Optimizing Home Oxygen Therapy. An Official American Thoracic Society Workshop Report.
Authors of this article are:
Jacobs SS, Lederer DJ, Garvey CM, Hernandez C, Lindell KO, McLaughlin S, Schneidman AM, Casaburi R, Chang V, Cosgrove GP, Devitt L, Erickson KL, Ewart GW, Giordano SP, Harbaugh M, Kallstrom TJ, Kroner K, Krishnan JA, Lamberti JP, Porte P, Prieto-Centurion V, Sherman SE, Sullivan JL, Sward E, Swigris JJ, Upson DJ.
A summary of the article is shown below:
More than 1.5 million adults in the United States use supplemental oxygen for a variety of respiratory disorders to improve their quality of life and prolong survival. This document describes recommendations from a multidisciplinary workshop convened at the ATS International Conference in 2017 with the goal of optimizing home oxygen therapy for adults. Ideal supplemental oxygen therapy is patient-specific, provided by a qualified clinician, includes an individualized prescription and therapeutic education program, and offers oxygen systems that are safe, promote mobility, and treat hypoxemia. Recently, patients and clinicians report a growing number of problems with home oxygen in the United States. Oxygen users experience significant functional, mechanical, and financial problems and a lack of education related to their oxygen equipment-problems that impact their quality of life. Health care providers report a lack of readily accessible resources needed to prescribe oxygen systems correctly and efficiently. Patients with certain lung diseases are affected more than others because of physically unmanageable or inadequate portable systems. Analysis is needed to quantify the unintended impact that the Centers for Medicare and Medicaid Services Competitive Bidding Program has had on patients receiving supplemental oxygen from durable medical equipment providers. Studies using effectiveness and implementation research designs are needed to develop and evaluate new models for patient education, identify effective ways for stakeholders to interface, determine the economic benefit of having respiratory therapists perform in-home education and follow-up testing, and collaborate with technology companies to improve portable oxygen devices. Generation of additional evidence of the benefit of supplemental oxygen across the spectrum of advanced lung diseases and the development of clinical practice guidelines should both be prioritized.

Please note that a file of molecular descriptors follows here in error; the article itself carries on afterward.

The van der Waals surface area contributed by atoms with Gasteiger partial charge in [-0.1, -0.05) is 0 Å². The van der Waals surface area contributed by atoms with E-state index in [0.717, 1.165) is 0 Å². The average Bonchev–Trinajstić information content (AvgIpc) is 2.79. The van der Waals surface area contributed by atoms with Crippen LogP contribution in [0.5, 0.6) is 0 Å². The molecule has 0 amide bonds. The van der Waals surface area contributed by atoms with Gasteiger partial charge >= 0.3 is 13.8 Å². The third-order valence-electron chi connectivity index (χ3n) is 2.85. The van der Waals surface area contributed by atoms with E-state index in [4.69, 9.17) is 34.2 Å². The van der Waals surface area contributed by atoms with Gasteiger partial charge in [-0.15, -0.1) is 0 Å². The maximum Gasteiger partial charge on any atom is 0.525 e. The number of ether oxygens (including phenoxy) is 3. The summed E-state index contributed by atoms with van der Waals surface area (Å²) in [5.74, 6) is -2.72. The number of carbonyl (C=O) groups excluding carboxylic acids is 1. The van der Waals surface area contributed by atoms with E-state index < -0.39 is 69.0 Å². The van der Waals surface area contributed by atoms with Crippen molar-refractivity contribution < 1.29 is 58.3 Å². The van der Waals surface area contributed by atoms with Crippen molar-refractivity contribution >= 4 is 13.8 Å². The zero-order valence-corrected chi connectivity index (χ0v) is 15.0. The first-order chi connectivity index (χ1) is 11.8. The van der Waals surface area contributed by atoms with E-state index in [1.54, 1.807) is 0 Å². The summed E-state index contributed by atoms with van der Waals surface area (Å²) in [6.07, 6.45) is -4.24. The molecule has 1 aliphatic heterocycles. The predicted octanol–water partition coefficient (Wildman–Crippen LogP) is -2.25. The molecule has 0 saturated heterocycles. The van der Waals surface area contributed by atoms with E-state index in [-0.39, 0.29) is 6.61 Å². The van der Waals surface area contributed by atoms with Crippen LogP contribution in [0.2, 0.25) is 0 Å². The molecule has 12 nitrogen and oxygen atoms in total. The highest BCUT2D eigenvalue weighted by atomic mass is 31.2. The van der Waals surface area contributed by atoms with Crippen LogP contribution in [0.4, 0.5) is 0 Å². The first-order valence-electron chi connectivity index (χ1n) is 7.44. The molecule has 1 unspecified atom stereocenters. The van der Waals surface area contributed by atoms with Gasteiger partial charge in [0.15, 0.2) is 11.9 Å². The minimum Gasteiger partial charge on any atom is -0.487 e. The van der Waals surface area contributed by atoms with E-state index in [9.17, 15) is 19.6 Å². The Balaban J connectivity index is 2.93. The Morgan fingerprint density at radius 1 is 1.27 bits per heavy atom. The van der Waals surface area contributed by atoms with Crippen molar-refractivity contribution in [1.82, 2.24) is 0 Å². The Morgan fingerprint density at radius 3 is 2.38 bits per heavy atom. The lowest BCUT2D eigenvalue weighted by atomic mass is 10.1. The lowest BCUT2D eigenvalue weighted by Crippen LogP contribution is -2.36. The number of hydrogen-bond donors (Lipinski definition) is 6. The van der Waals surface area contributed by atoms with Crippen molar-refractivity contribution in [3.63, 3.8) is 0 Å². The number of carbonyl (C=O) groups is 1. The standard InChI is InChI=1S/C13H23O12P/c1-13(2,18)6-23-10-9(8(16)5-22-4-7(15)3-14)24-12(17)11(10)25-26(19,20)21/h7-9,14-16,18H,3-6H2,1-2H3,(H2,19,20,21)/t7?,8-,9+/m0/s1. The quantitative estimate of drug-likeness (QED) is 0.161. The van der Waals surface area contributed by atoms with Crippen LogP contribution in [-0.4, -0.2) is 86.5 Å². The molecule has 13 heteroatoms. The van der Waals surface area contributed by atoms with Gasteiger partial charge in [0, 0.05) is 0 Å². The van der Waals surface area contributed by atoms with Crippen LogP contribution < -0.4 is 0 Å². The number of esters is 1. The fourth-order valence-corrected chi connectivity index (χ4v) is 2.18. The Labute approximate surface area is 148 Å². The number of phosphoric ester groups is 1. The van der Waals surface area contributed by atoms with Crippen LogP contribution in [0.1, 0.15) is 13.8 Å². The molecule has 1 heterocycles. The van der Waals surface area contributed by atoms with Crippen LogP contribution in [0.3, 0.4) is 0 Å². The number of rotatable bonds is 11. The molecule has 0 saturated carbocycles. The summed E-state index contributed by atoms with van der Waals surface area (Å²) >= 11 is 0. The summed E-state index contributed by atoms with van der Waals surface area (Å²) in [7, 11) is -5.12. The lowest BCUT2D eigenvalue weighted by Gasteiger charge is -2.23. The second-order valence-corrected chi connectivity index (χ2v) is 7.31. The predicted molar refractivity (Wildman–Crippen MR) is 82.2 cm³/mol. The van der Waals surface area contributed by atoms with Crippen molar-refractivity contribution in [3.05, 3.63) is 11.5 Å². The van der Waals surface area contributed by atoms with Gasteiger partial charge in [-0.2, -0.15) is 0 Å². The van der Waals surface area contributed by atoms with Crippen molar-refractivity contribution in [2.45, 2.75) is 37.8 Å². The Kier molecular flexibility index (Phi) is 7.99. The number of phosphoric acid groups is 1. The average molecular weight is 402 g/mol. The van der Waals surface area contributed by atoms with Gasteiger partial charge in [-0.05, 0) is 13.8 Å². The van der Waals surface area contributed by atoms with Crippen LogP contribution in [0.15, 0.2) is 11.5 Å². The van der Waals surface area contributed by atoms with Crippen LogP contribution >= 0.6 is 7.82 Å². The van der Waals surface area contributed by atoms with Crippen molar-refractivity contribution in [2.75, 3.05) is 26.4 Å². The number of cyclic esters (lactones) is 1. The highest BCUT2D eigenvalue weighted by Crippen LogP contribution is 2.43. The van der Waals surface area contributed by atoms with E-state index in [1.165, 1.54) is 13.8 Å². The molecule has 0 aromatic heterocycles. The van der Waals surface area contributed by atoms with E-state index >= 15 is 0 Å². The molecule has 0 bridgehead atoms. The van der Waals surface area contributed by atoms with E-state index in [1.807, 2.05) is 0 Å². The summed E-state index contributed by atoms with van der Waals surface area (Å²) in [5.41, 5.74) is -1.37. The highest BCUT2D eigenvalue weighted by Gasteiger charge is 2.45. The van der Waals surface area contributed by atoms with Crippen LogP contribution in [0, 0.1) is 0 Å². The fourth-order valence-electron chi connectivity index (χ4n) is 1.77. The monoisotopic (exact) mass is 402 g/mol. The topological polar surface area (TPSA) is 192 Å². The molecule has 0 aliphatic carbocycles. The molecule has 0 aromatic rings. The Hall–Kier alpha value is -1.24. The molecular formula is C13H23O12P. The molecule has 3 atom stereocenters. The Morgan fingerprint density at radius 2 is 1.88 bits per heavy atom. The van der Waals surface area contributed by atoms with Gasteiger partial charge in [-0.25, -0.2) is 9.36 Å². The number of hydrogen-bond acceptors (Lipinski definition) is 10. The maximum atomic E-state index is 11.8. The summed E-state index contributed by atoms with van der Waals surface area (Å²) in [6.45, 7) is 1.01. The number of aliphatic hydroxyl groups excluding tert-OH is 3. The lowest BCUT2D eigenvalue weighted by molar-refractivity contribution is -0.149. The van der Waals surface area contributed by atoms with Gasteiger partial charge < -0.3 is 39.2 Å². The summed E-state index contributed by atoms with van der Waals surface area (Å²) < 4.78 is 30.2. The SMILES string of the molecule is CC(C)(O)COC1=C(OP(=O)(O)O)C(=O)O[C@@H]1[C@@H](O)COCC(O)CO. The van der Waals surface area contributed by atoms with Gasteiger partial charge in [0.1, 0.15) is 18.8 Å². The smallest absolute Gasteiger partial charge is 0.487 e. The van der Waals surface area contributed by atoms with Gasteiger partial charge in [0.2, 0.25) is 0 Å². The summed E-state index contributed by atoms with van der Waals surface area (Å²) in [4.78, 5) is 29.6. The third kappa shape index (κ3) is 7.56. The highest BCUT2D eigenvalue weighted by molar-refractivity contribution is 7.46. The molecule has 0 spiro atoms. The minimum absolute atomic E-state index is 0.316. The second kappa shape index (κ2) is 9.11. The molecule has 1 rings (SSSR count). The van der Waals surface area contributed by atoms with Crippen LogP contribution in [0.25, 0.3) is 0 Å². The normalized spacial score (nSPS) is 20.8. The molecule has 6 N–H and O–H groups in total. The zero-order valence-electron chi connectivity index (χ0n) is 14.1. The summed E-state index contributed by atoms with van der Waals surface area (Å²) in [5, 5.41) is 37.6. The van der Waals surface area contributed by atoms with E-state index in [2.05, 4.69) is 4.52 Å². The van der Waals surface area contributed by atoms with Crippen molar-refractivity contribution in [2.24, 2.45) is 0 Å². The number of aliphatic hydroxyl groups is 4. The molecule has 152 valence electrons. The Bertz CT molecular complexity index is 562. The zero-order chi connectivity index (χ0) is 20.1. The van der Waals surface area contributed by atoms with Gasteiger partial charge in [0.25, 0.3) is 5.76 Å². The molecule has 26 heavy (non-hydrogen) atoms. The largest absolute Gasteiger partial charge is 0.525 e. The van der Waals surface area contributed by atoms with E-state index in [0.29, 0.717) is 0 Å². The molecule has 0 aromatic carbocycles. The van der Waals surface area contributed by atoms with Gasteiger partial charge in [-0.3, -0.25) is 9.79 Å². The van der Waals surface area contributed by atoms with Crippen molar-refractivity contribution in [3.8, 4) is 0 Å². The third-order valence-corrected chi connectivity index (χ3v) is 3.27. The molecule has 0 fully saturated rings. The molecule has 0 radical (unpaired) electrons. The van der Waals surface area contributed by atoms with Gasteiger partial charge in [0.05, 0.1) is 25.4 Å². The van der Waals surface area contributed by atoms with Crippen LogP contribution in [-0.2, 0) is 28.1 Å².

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advocacy;competitive bidding;durable medical equipment;mobility;oxygen
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